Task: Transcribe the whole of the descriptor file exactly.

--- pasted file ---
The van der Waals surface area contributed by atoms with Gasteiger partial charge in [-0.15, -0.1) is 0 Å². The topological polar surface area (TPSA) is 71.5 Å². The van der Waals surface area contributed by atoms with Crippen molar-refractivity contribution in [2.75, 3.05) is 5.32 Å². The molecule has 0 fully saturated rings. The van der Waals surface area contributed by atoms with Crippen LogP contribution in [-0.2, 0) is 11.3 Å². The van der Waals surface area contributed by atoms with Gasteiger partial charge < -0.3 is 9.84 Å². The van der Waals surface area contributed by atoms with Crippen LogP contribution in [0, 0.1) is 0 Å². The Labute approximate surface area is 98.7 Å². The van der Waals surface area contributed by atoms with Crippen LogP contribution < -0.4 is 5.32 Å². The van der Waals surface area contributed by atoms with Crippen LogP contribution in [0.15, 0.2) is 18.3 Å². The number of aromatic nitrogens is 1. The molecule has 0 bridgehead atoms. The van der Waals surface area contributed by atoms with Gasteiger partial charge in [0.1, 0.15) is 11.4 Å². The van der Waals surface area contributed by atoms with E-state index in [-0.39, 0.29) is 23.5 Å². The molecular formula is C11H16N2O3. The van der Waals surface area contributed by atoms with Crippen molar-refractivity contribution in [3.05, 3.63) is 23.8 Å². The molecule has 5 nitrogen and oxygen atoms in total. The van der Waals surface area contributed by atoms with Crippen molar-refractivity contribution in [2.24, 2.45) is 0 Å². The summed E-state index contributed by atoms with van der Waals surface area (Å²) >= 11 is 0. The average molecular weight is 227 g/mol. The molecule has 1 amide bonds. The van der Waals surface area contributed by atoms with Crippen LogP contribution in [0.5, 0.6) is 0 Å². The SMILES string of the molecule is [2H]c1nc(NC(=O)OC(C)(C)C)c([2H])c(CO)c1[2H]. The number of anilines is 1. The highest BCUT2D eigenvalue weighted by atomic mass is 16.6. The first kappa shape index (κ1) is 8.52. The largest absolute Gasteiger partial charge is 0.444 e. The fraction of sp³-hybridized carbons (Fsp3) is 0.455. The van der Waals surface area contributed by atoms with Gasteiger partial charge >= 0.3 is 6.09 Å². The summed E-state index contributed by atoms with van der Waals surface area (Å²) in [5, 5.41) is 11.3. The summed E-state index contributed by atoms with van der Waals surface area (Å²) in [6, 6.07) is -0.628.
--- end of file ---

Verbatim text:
The van der Waals surface area contributed by atoms with Gasteiger partial charge in [-0.15, -0.1) is 0 Å². The topological polar surface area (TPSA) is 71.5 Å². The van der Waals surface area contributed by atoms with Crippen molar-refractivity contribution in [2.75, 3.05) is 5.32 Å². The molecule has 0 fully saturated rings. The van der Waals surface area contributed by atoms with Crippen LogP contribution in [-0.2, 0) is 11.3 Å². The van der Waals surface area contributed by atoms with Gasteiger partial charge < -0.3 is 9.84 Å². The van der Waals surface area contributed by atoms with Crippen LogP contribution in [0, 0.1) is 0 Å². The Labute approximate surface area is 98.7 Å². The van der Waals surface area contributed by atoms with Crippen LogP contribution < -0.4 is 5.32 Å². The van der Waals surface area contributed by atoms with Crippen LogP contribution in [0.15, 0.2) is 18.3 Å². The number of aromatic nitrogens is 1. The molecule has 0 bridgehead atoms. The van der Waals surface area contributed by atoms with Gasteiger partial charge in [0.1, 0.15) is 11.4 Å². The van der Waals surface area contributed by atoms with E-state index in [-0.39, 0.29) is 23.5 Å². The molecular formula is C11H16N2O3. The van der Waals surface area contributed by atoms with Crippen molar-refractivity contribution in [3.05, 3.63) is 23.8 Å². The molecule has 5 nitrogen and oxygen atoms in total. The van der Waals surface area contributed by atoms with Crippen molar-refractivity contribution in [2.24, 2.45) is 0 Å². The summed E-state index contributed by atoms with van der Waals surface area (Å²) >= 11 is 0. The average molecular weight is 227 g/mol. The molecule has 1 amide bonds. The van der Waals surface area contributed by atoms with Crippen LogP contribution in [0.5, 0.6) is 0 Å². The SMILES string of the molecule is [2H]c1nc(NC(=O)OC(C)(C)C)c([2H])c(CO)c1[2H]. The number of anilines is 1. The highest BCUT2D eigenvalue weighted by atomic mass is 16.6. The first kappa shape index (κ1) is 8.52. The largest absolute Gasteiger partial charge is 0.444 e. The fraction of sp³-hybridized carbons (Fsp3) is 0.455. The van der Waals surface area contributed by atoms with Gasteiger partial charge >= 0.3 is 6.09 Å². The summed E-state index contributed by atoms with van der Waals surface area (Å²) in [5, 5.41) is 11.3. The summed E-state index contributed by atoms with van der Waals surface area (Å²) in [6, 6.07) is -0.628.